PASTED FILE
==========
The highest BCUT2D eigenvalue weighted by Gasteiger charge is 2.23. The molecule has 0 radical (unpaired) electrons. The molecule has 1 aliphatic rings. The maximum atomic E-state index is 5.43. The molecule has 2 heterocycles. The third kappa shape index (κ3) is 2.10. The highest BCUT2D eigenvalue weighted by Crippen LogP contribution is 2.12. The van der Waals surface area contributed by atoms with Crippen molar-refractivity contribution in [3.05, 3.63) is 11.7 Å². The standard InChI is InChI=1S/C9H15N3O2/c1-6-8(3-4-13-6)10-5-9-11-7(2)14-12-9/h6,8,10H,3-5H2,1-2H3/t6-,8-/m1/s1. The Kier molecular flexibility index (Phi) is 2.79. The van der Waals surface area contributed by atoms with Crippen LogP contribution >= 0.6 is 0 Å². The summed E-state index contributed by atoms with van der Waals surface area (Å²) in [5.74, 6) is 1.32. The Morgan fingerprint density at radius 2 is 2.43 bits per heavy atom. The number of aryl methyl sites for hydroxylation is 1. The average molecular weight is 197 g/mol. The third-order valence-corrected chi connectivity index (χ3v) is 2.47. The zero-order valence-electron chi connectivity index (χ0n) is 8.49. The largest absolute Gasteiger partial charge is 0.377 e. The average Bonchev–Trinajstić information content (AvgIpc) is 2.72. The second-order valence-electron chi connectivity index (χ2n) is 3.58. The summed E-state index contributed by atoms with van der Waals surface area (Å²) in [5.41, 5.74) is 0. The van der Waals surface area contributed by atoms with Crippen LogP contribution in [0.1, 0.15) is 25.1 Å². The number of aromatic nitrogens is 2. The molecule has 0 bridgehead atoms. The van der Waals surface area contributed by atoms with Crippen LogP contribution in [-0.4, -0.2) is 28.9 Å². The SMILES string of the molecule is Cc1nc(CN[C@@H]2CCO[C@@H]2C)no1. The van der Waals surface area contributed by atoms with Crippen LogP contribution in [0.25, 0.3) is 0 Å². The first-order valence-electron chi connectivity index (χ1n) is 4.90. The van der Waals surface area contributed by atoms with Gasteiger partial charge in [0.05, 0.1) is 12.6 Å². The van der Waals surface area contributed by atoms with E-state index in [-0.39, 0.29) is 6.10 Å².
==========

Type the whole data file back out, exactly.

The highest BCUT2D eigenvalue weighted by Gasteiger charge is 2.23. The molecule has 0 radical (unpaired) electrons. The molecule has 1 aliphatic rings. The maximum atomic E-state index is 5.43. The molecule has 2 heterocycles. The third kappa shape index (κ3) is 2.10. The highest BCUT2D eigenvalue weighted by Crippen LogP contribution is 2.12. The van der Waals surface area contributed by atoms with Crippen molar-refractivity contribution in [3.05, 3.63) is 11.7 Å². The standard InChI is InChI=1S/C9H15N3O2/c1-6-8(3-4-13-6)10-5-9-11-7(2)14-12-9/h6,8,10H,3-5H2,1-2H3/t6-,8-/m1/s1. The Kier molecular flexibility index (Phi) is 2.79. The van der Waals surface area contributed by atoms with Crippen LogP contribution >= 0.6 is 0 Å². The summed E-state index contributed by atoms with van der Waals surface area (Å²) in [5.74, 6) is 1.32. The Morgan fingerprint density at radius 2 is 2.43 bits per heavy atom. The number of aryl methyl sites for hydroxylation is 1. The average molecular weight is 197 g/mol. The third-order valence-corrected chi connectivity index (χ3v) is 2.47. The zero-order valence-electron chi connectivity index (χ0n) is 8.49. The largest absolute Gasteiger partial charge is 0.377 e. The average Bonchev–Trinajstić information content (AvgIpc) is 2.72. The second-order valence-electron chi connectivity index (χ2n) is 3.58. The summed E-state index contributed by atoms with van der Waals surface area (Å²) in [5.41, 5.74) is 0. The van der Waals surface area contributed by atoms with Crippen LogP contribution in [0.1, 0.15) is 25.1 Å². The number of aromatic nitrogens is 2. The molecule has 0 bridgehead atoms. The van der Waals surface area contributed by atoms with Crippen LogP contribution in [-0.4, -0.2) is 28.9 Å². The SMILES string of the molecule is Cc1nc(CN[C@@H]2CCO[C@@H]2C)no1. The van der Waals surface area contributed by atoms with Crippen LogP contribution in [0.25, 0.3) is 0 Å². The first-order valence-electron chi connectivity index (χ1n) is 4.90. The van der Waals surface area contributed by atoms with Gasteiger partial charge in [0.05, 0.1) is 12.6 Å². The van der Waals surface area contributed by atoms with E-state index in [-0.39, 0.29) is 6.10 Å².